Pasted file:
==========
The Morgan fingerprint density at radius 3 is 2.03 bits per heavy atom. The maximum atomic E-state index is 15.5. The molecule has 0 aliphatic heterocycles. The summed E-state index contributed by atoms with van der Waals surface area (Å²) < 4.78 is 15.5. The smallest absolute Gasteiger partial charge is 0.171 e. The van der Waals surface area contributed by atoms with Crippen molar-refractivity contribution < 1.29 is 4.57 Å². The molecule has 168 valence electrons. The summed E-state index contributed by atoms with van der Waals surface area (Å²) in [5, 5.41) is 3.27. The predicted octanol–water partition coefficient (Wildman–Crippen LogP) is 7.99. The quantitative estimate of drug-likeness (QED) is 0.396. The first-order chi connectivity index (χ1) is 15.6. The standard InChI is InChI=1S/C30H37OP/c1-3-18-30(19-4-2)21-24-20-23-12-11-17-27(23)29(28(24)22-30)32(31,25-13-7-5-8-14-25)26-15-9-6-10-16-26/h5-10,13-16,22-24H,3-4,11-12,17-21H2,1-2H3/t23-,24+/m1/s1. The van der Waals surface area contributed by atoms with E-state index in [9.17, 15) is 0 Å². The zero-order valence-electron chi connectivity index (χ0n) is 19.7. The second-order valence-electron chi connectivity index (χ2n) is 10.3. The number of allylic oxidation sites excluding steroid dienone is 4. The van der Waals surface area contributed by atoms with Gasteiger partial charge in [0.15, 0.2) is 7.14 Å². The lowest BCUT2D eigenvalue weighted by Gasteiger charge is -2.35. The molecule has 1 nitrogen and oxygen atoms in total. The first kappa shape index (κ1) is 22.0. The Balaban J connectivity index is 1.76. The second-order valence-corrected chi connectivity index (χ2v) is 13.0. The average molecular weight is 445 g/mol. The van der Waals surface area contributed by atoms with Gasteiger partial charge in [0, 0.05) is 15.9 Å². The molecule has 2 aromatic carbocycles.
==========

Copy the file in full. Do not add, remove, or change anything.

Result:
The Morgan fingerprint density at radius 3 is 2.03 bits per heavy atom. The maximum atomic E-state index is 15.5. The molecule has 0 aliphatic heterocycles. The summed E-state index contributed by atoms with van der Waals surface area (Å²) < 4.78 is 15.5. The smallest absolute Gasteiger partial charge is 0.171 e. The van der Waals surface area contributed by atoms with Crippen molar-refractivity contribution < 1.29 is 4.57 Å². The molecule has 168 valence electrons. The summed E-state index contributed by atoms with van der Waals surface area (Å²) in [5, 5.41) is 3.27. The predicted octanol–water partition coefficient (Wildman–Crippen LogP) is 7.99. The quantitative estimate of drug-likeness (QED) is 0.396. The first-order chi connectivity index (χ1) is 15.6. The standard InChI is InChI=1S/C30H37OP/c1-3-18-30(19-4-2)21-24-20-23-12-11-17-27(23)29(28(24)22-30)32(31,25-13-7-5-8-14-25)26-15-9-6-10-16-26/h5-10,13-16,22-24H,3-4,11-12,17-21H2,1-2H3/t23-,24+/m1/s1. The van der Waals surface area contributed by atoms with E-state index in [9.17, 15) is 0 Å². The zero-order valence-electron chi connectivity index (χ0n) is 19.7. The second-order valence-electron chi connectivity index (χ2n) is 10.3. The number of allylic oxidation sites excluding steroid dienone is 4. The van der Waals surface area contributed by atoms with Gasteiger partial charge in [0.15, 0.2) is 7.14 Å². The lowest BCUT2D eigenvalue weighted by Gasteiger charge is -2.35. The molecule has 1 nitrogen and oxygen atoms in total. The first kappa shape index (κ1) is 22.0. The Balaban J connectivity index is 1.76. The second-order valence-corrected chi connectivity index (χ2v) is 13.0. The average molecular weight is 445 g/mol. The van der Waals surface area contributed by atoms with Gasteiger partial charge in [0, 0.05) is 15.9 Å². The molecule has 2 aromatic carbocycles.